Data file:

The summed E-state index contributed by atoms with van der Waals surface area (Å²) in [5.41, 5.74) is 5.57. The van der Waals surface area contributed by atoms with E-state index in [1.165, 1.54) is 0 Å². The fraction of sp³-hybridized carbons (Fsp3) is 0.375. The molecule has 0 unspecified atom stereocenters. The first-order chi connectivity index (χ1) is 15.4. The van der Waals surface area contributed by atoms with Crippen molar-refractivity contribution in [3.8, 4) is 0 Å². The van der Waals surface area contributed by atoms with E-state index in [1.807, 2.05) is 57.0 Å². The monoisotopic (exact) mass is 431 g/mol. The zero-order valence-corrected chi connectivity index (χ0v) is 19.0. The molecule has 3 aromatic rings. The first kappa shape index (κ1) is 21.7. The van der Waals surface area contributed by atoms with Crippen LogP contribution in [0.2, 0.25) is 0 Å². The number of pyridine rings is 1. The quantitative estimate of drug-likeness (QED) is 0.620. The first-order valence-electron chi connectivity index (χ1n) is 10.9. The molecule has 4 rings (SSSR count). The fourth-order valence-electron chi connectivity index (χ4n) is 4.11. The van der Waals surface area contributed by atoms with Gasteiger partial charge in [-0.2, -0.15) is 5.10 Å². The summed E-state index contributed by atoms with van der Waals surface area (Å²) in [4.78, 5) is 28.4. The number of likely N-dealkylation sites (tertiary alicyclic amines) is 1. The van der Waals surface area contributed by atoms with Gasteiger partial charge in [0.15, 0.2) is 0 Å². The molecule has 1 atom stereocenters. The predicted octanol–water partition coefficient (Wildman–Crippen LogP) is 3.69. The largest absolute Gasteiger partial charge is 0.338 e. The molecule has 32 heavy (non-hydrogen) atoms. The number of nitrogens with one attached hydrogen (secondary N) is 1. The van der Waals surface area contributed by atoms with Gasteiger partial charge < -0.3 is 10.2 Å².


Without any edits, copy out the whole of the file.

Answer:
The summed E-state index contributed by atoms with van der Waals surface area (Å²) in [5.41, 5.74) is 5.57. The van der Waals surface area contributed by atoms with E-state index in [1.165, 1.54) is 0 Å². The fraction of sp³-hybridized carbons (Fsp3) is 0.375. The molecule has 0 unspecified atom stereocenters. The first-order chi connectivity index (χ1) is 15.4. The van der Waals surface area contributed by atoms with Crippen molar-refractivity contribution in [3.8, 4) is 0 Å². The van der Waals surface area contributed by atoms with E-state index in [1.807, 2.05) is 57.0 Å². The monoisotopic (exact) mass is 431 g/mol. The zero-order valence-corrected chi connectivity index (χ0v) is 19.0. The molecule has 3 aromatic rings. The first kappa shape index (κ1) is 21.7. The van der Waals surface area contributed by atoms with Crippen LogP contribution in [0.2, 0.25) is 0 Å². The number of pyridine rings is 1. The quantitative estimate of drug-likeness (QED) is 0.620. The first-order valence-electron chi connectivity index (χ1n) is 10.9. The molecule has 4 rings (SSSR count). The fourth-order valence-electron chi connectivity index (χ4n) is 4.11. The van der Waals surface area contributed by atoms with Gasteiger partial charge in [-0.2, -0.15) is 5.10 Å². The summed E-state index contributed by atoms with van der Waals surface area (Å²) in [4.78, 5) is 28.4. The number of likely N-dealkylation sites (tertiary alicyclic amines) is 1. The van der Waals surface area contributed by atoms with Gasteiger partial charge in [0.15, 0.2) is 0 Å². The molecule has 1 atom stereocenters. The predicted octanol–water partition coefficient (Wildman–Crippen LogP) is 3.69. The largest absolute Gasteiger partial charge is 0.338 e. The molecule has 32 heavy (non-hydrogen) atoms. The number of nitrogens with one attached hydrogen (secondary N) is 1. The van der Waals surface area contributed by atoms with Gasteiger partial charge < -0.3 is 10.2 Å².